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City wins digital billboard battle at Supreme Court

Friday, April 22, 2022 by Jo Clifton

On a vote of 6-3, the U.S. Supreme Court decided Thursday that the city of Austin’s regulations prohibiting digital billboards and other off-premises digital signs are content-neutral and therefore do not violate the First Amendment.

Reagan National Advertising and Lamar Advertising Company sued the city in a Travis County District Court after attempting to get permission to make some of its billboards digital in 2017. In 2019, Judge Robert Pitman of the U.S. District Court in Austin sided with the city, saying that the on-/off-premises distinction did not depend on the content of the sign. The billboard companies appealed to the 5th Circuit, which reversed Pitman’s ruling. The city then appealed to the Supreme Court.

But the 5th U.S. Circuit Court of Appeals disagreed, ruling that the distinction between on-premises signs and off-premises signs violated the First Amendment because the building official had to look at the sign in order to determine whether it was on- or off-premises. The opinion was based on the appeals court’s interpretation of a 2015 case, Reed v. Town of Gilbert.

A city spokesperson told the Austin Monitor, “The city of Austin is gratified by the Supreme Court’s recognition that the city’s regulation of off-premise signage is a content-neutral measure designed to serve safety and esthetic interests, consistent with thousands of similar regulations nationwide, including the Federal Highway Beautification Act.”

Justice Sonia Sotomayor authored Thursday’s decision. Joining her were Chief Justice John Roberts and justices Stephen Breyer, Elena Kagan and Brett Kavanaugh. Justice Samuel Alito filed an opinion concurring on the major issue, but dissenting in part. Justice Clarence Thomas, joined by Neil Gorsuch and Amy Coney Barrett, dissented.

The Supreme Court opinion stated, “Reed held that a regulation of speech is content based under the First Amendment if it ‘target[s] speech based on its communicative content,’ i.e., if it ‘applies to particular speech because of the topic discussed or the idea or message expressed.’ … The Court of Appeals’ interpretation of Reed – to mean that a regulation cannot be content neutral if its application requires reading the sign at issue – is too extreme an interpretation of this court’s precedent.”

They ordered the case to be returned to the appeals court for further consideration. That would include considering whether Austin’s regulations violate a lower standard of legal scrutiny.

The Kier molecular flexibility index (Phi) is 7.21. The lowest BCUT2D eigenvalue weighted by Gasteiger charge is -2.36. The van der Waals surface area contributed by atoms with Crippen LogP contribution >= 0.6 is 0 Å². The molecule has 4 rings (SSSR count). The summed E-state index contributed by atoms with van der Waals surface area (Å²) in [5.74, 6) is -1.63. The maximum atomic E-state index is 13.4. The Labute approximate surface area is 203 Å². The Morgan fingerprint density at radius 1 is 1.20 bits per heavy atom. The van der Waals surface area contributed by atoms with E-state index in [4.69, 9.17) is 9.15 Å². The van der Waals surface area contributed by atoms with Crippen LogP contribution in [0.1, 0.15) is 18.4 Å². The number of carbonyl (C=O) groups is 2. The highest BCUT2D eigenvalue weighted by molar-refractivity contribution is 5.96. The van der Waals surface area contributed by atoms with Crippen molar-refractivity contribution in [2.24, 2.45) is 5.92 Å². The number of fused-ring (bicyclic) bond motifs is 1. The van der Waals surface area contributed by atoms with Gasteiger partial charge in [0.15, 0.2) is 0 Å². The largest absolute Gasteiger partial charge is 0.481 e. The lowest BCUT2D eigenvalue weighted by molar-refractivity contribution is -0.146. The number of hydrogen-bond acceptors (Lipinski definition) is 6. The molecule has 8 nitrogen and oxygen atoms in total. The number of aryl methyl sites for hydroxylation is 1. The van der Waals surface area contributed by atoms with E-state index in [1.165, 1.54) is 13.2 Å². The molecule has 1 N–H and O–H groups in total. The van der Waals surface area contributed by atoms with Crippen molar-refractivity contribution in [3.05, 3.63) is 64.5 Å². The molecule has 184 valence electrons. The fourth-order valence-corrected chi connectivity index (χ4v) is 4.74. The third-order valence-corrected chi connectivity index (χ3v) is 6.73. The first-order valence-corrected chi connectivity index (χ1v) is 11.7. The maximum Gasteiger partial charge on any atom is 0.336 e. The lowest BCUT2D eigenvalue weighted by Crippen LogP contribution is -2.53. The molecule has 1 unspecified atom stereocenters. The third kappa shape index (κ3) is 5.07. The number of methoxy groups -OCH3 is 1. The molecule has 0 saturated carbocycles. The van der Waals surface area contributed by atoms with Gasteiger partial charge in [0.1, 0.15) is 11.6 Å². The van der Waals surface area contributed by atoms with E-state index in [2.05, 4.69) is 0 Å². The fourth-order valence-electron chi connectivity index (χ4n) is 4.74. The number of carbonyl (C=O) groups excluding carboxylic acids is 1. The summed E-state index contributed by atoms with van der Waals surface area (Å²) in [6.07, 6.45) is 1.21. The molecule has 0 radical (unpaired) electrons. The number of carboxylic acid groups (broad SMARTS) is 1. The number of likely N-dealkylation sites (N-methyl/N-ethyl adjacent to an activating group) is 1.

Reagan spokesman Eric Wetzel told the Monitor via email, “This case isn’t over. The Supreme Court simply sent the matter back to the Fifth Circuit Court of Appeals, so that its panel of judges can decide if Austin’s digital-advertising restrictions survive the constitutionality test known as intermediate scrutiny. We believe those restrictions violate the First Amendment, and we look forward to making that argument before the Fifth Circuit.”

Attorney Renea Hicks, who led the city’s legal team on the case, said despite the high court’s language directing the case back to the 5th Circuit, he believes that court will take no further action because Reagan did not raise that issue on appeal. He said District Judge Robert Pitman has already held that Austin’s rules “satisfy intermediate scrutiny,” and that the rules meet the test even if Reagan didn’t bring it up at the appellate court.

The city had support from a multitude of organizations seeking to protect natural settings and prevent the proliferation of billboards. One supporter, Scenic America, said in a press release Thursday, “In a victory for scenic beauty, the U.S. Supreme Court today ruled 6-3 in the case of the City of Austin v. Reagan National Advertising that the long-standing distinction between content displayed on signs that are located on-premises and off-premises is constitutional.”

Scenic America and its allies filed a friend of the court brief supporting Austin before the case was heard last November.

According to Scenic America President Mark Falzone, the organization was concerned that a win by Reagan would not only jeopardize local regulations but would “chip away at the sacred legacy of the Highway Beautification Act.” The Supreme Court ruling, he said, “affirms a city’s right to have a say on what its streetscape looks like.”

Photo made available through a Creative Commons license.

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